Out of the frying pan, into the fire. Five years ago I kicked out Comcast, cut the cable TV cord, and went to my local telco provider, FairPoint Communications, for high-speed Internet service. Now I'm giving Comcast a second chance.
I'm already starting to have second thoughts.
Things went downhill with Comcast a few years ago, right after we decided to drop cable TV. To discourage de-bundling of its cable TV, telephone and Internet service offerings, Comcast made sure that a-la-carte pricing was costly if you didn't include at least their entry level cable TV tier. The monthly price of purchasing just their high-speed Internet in my area was about $70 for a measly 6 Mbps connection versus about $100 for the triple play bundle. But costs gradually went up until I was paying about $20-$30 more per month. At the time FairPoint offered a 15 Mbps connection for about $30 a month, and I jumped at it.
Suddenly, not so good
I've had a good run. But FairPoint's prices gradually rose to $59.99 a month, and lately the quality of service hasn't been up to snuff. Over the last few months problems showed up in the form of poor video streaming performance and Vonage voice over IP telephone calls in my office that suddenly made it sound like I was talking under water. I chalked up the video issues to Wi-Fi glitches, and since my home Ooma VoIP phone system worked fine I assumed that the office VoIP problem must be with Vonage. After several calls to overseas tech support staff I finally ended up talking to a tier 3 tech, who told me that the problem wasn't on their end. He suspected a conflict with my Carbonite backups which, he said, was a known issue. But shutting off Carbonite seemed to have no effect.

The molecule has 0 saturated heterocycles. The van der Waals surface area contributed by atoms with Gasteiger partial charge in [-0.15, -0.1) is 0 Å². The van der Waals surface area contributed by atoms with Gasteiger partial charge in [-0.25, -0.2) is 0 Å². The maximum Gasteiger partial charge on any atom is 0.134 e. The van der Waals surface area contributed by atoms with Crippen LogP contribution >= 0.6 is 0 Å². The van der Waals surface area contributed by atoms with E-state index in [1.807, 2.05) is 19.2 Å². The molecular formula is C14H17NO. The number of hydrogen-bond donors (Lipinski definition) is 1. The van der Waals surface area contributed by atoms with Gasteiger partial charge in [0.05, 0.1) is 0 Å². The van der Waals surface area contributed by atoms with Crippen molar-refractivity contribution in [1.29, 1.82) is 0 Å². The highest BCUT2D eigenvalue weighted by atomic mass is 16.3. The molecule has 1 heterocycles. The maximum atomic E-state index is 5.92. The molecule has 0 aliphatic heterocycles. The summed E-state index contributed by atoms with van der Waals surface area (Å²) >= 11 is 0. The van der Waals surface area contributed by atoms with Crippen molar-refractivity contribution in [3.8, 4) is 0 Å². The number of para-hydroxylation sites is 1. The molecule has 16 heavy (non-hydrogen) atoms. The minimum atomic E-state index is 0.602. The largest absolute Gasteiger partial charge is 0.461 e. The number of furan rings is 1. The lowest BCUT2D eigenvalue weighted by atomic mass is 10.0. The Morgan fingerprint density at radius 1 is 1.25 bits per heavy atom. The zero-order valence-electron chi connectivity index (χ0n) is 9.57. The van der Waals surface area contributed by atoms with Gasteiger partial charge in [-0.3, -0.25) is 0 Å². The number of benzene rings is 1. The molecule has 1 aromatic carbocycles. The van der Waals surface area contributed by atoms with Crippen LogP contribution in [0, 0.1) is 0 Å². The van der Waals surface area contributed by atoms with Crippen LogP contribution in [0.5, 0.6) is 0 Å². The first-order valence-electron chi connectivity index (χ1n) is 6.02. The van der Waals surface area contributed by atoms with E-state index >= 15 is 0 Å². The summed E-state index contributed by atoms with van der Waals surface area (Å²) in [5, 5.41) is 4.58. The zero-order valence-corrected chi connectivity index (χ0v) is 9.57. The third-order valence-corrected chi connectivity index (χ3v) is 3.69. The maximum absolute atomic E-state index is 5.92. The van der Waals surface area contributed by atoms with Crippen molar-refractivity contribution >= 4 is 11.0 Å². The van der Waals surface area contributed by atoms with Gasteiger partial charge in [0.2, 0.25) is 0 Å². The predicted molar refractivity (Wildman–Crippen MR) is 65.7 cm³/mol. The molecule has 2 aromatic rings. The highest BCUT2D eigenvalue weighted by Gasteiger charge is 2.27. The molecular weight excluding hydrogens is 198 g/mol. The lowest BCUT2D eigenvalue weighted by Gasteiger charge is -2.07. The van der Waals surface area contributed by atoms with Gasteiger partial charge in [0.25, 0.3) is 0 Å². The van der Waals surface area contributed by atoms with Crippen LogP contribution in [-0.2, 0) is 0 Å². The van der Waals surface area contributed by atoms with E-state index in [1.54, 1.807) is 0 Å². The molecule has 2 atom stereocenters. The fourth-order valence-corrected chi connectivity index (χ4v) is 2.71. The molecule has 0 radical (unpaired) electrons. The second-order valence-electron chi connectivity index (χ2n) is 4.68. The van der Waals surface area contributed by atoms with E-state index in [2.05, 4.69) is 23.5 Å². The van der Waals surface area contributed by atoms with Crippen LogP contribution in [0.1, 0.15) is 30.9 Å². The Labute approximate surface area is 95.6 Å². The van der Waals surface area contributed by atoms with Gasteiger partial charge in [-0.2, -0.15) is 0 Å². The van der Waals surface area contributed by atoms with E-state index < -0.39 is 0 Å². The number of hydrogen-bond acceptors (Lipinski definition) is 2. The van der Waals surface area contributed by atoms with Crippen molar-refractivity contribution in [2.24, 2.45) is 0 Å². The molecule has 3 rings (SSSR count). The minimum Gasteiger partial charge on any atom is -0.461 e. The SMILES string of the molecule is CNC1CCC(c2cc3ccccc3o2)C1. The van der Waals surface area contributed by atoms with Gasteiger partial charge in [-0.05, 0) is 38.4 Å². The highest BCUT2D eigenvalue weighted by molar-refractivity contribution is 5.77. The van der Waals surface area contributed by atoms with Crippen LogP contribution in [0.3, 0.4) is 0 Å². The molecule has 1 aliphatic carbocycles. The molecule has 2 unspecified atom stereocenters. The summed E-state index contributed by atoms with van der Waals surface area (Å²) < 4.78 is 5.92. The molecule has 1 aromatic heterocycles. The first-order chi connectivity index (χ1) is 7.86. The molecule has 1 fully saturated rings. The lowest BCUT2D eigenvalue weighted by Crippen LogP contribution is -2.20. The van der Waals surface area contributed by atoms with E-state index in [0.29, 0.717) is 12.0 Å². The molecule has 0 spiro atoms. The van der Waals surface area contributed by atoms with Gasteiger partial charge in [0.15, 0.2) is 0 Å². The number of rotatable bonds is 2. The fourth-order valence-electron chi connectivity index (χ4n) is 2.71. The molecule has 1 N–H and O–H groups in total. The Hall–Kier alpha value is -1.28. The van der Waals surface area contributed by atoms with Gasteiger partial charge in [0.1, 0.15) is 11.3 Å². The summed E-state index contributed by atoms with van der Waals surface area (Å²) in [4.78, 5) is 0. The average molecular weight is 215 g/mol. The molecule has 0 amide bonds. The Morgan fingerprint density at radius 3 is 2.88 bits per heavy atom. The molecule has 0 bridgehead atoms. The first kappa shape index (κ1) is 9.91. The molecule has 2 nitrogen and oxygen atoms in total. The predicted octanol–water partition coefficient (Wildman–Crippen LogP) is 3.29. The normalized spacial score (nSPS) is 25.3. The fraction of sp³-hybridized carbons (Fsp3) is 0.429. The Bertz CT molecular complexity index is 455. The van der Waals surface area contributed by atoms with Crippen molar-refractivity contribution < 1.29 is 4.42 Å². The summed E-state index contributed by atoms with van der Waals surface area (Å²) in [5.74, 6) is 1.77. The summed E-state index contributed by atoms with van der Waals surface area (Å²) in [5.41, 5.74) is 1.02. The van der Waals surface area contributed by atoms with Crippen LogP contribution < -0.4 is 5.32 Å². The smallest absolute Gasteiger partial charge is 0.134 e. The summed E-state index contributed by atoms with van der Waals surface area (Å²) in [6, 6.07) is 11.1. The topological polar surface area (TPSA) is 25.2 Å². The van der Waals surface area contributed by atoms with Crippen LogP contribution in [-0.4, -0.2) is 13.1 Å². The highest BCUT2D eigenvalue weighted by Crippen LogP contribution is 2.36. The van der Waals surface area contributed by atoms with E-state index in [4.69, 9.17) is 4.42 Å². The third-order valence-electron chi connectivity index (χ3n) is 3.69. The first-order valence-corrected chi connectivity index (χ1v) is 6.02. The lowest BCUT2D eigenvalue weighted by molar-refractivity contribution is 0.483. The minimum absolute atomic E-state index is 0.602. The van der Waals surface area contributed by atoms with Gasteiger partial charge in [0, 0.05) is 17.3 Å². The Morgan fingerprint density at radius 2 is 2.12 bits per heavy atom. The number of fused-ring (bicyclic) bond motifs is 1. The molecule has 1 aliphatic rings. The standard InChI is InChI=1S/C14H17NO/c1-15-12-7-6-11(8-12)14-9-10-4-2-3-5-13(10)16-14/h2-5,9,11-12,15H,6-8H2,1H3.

The culprit ended up being my Internet service.
While all of this was going on I had occasionally checked speedtest.net to test my Internet bandwidth. I had found no problems. But when I tried running the test at regular intervals throughout the day I discovered that performance was jumping up and down like a yo-yo. At times the ping test results would jump from 30 ms to 500 ms, while download speeds would drop to less than 2 Mbps.
Customer service fail
Unfortunately, FairPoint didn't seem to have its act together when it came to fixing the issue. After spending time on the phone going back and forth with tech support staff, FairPoint finally diagnosed the problem as something on their end. They kicked a work order over the wall to the field service folks who, so they said, would call me within 48 hours. No, they couldn't tell me the status of the work order and no, I couldn't check the progress of my trouble ticket online. Heck, said a support desk staffer, even they didn't know whether or when work orders sent to the other group were resolved! After several days without a call back and one more call get an update on my trouble ticket (sorry, it looks like they're still backed up from the 4th of July holiday) I decided to see what Comcast had to offer.